21 September 2006 Edition

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Appeal to save life of Iñaki de Juana Chaos

Basque political prisoner on hunger strike

On 7 August this year, Basque political prisoner Iñaki de Juana Chaos began a hunger strike to demand his right to be released.

De Juana Chaos should have been freed on 25 October 2004, having served his sentence in full and spent 18 years in jail. However, the Magistrate at the First Penal Court of the Spanish Audiencia Nacional, Gómez Bermúdez, issued a decision, dated 22 October, attempting to contest the remission Iñaki was entitled to and to prevent his release. As his arguments against the Basque prisoner could not be sustained by Spanish law, the judge decreed his remand in custody for the alleged offence of membership of an armed group and terrorist threats.

The accusations against de Juana are based on two opinion articles published by the Basque daily Garas. However, even one of the judges at the Audiencia Nacional - the Spanish Special Criminal Court - could not find anything in the articles which would maintain the charges. Justice Santiago Pedraz said that the fact that the prisoner expressed support for the Basque National Liberation Movement could not be interpreted as a direct endorsement of ETA. He added that "this movement is not defined as a terrorist organisation" and therefore the crime of issuing terrorist threats was not proven.

Pedraz was subjected to a backlash from the media and the justice minister who stated: "We shall build new charges so that they (Basque prisoners) are not released." The State General Prosecutor, Cándido Conde Pumpido, said: "We shall continue to oppose his release insofar as it is legally possible" and appealed Pedraz's decision. The climate created as a result of this rhetoric led the Third Section of the Audiencia Nacional Penal Court to reverse Pedraz's decision, arguing that de Juana "boasted of and extolled" his membership of ETA in the two articles, the content of which, according to this decision, "clearly displays a possible terrorist threat". It requested a 96-year prison sentence.

De Juana has spent over 45 days on hunger strike and, from what he has told his relatives, is clearly ready to see it through. A spokesperson for Etxera - an association for the relatives of Basque political prisoners - has slammed the treatment of de Juana. He was forcibly brought to hospital and subjected to several medical checks.

Audiencia Nacional judge Luis del Olmo has ordered that if his health deteriorates further - de Juana suffers from low blood pressure and renal problems due to his many fastings - he should be taken to hospital and must remain there until he is healthy enough to go back to jail. The judge has also ordered that, if necessary, he should be forcibly fed.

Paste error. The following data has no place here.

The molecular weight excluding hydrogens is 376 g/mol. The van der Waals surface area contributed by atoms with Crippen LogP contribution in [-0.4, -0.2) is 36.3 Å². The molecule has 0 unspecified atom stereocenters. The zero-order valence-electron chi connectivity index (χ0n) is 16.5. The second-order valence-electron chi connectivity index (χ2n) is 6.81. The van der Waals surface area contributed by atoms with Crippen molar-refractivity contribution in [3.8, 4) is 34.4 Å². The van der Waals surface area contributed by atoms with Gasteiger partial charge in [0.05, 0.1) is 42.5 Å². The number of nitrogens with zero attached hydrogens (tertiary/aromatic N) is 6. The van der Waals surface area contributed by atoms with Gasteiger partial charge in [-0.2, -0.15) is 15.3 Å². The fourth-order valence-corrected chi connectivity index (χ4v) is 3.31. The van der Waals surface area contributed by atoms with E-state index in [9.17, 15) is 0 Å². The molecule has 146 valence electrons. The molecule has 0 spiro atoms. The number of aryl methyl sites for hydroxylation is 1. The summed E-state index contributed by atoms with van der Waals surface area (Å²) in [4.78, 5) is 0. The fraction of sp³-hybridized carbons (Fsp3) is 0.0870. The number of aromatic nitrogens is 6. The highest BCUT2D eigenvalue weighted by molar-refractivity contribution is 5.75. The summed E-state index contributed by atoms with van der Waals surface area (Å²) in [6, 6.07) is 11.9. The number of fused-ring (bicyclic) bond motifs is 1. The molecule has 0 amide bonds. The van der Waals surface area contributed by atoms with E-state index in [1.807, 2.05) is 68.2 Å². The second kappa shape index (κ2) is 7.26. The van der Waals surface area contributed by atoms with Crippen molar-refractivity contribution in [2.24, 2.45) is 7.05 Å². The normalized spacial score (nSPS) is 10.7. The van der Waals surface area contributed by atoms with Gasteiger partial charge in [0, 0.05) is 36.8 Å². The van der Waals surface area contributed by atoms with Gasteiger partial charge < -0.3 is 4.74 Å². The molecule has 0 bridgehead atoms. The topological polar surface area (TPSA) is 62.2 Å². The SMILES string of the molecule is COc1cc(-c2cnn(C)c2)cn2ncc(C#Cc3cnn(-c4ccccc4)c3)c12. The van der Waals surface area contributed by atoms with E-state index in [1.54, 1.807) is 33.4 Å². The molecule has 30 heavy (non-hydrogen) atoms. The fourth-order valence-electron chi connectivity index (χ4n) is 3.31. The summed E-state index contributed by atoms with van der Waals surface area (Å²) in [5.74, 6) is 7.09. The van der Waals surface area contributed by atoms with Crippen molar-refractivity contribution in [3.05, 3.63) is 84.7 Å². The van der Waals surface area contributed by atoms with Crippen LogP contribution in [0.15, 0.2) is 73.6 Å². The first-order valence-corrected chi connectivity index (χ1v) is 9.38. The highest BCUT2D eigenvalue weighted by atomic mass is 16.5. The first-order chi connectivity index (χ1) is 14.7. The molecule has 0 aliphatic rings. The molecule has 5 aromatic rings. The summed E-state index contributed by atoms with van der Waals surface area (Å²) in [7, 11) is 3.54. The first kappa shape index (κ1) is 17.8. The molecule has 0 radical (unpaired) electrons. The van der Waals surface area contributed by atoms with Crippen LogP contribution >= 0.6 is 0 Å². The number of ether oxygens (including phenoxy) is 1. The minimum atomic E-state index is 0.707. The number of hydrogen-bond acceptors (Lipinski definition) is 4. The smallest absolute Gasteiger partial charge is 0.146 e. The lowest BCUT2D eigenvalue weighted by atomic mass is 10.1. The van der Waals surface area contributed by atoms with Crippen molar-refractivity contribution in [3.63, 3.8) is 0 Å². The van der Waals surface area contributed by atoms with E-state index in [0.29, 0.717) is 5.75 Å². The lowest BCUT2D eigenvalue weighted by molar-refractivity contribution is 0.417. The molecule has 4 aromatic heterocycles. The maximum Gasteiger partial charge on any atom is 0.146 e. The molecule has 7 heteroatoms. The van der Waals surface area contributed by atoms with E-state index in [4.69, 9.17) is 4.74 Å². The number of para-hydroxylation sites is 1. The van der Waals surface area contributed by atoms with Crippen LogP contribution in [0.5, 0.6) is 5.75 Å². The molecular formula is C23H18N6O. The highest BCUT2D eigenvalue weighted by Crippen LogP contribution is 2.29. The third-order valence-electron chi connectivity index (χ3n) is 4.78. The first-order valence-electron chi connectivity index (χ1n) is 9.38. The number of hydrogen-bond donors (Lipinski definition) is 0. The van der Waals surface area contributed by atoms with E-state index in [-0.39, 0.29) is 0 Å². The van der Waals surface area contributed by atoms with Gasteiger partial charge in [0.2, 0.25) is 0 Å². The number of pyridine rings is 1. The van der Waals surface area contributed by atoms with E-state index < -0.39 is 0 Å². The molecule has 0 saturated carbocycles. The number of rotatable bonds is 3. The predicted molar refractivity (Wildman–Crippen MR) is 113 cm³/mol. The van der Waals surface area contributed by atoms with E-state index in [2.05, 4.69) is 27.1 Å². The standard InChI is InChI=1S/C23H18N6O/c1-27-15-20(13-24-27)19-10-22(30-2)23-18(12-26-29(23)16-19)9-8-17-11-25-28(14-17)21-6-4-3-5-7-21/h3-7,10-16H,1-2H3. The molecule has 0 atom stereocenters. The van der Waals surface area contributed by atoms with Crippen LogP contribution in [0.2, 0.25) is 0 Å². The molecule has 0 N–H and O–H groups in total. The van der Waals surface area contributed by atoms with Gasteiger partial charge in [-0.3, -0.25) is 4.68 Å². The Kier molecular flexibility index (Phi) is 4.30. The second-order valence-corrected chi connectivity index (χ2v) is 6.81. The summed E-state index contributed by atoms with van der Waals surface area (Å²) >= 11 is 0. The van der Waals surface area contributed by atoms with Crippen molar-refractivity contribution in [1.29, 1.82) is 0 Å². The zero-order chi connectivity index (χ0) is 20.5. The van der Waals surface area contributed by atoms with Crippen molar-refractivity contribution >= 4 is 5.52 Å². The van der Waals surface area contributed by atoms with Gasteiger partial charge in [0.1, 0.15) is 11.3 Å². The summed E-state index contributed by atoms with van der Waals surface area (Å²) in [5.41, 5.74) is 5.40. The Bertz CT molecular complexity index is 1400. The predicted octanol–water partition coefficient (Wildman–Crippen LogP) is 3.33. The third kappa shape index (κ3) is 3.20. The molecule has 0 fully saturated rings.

De Juana's family has to travel more than 2,500 kilometres every weekend to get a 40-minute visit. The relatives of thousands of Basque political prisoners are in a similar situation. This dispersal policy, designed by the Spanish PSOE Government at the end of the 1980s, has led to the deaths of 16 relatives in road accidents, while 22 political prisoners have died in prison.

Basque political prisoner Edorta Sainz-Lobato should have been released on 13 January, after 17 years, but on the orders of judge Javier Gómez-Bermúdez has had to stay behind bars. There is a campaign for the release of Filipe Bidart, who was due for release in February 2003, and others on the Basque website www.filipeaska.com.

De Juana's situation is just another example of how the Spanish Government is ready to disregard its own laws when it comes to Basque political prisoners. The Justice Department, the Spanish Attorney General, the Special Criminal Court and the Spanish Minister of Internal Affairs are preventing the release of prisoners over and above all principles of law.

The Spanish establishment has unilaterally decided that some Basque political prisoners have not served enough time in jail, and are denying the right to freedom to those who have served their sentences in full. The Spanish Minister of Justice, Juan Fernando López-Aguilar, says that "they are not to be released before they have shown remorse". At this moment there are 100 Basque political prisoners who should be released according to Spanish law, having served 3/4 of their sentence. The reduction measures won by working in the prison or by good behaviour are not being applied to them. On top of all that, it recently became known that the Spanish Government has backed down from plans to bring political prisoners closer to the Basque Country - something that should be done by law.

It is worth pointing out that all this is happening against the background of the possible development of a conflict resolution process. So it is obvious that the Spanish Prime Minister, Zapatero, is using the prisoners as pawns ahead of negotiations.

To help save Iñaki's life write to:

Spanish Ambassador

to Ireland

D. José de Carvajal Salido,

Spanish Embassy in Ireland,

17A Merlyn Park,

Ballsbridge ,

Dublin 4.

Tel: (01) 269 1640

Fax: (01) 269 1854

Email: [email protected]

Spanish Prime Minister

José Luís Rodríguez Zapatero,

Presidente del Gobierno Español,

Palacio de la Moncloa,

Avda. Puerta de Hierro, s/n.

28071 Madrid, España.

Email: [email protected]

Fax: 0034 913900217

Spanish Special

Court's President

Carlos Divar Blanco,

Presidente Audiencia Nacional,

C/ García Gutiérrez, 1,

28004 Madrid,

España.

Fax: 0034 913973381

Spanish Prisons'

Director

Mercedes Gallizo Llamas,

Directora General de Instituciones Penitenciarias,

C/ Alcalá, 38-40,

28014 Madrid,

España.

Fax: 00 34 913354052

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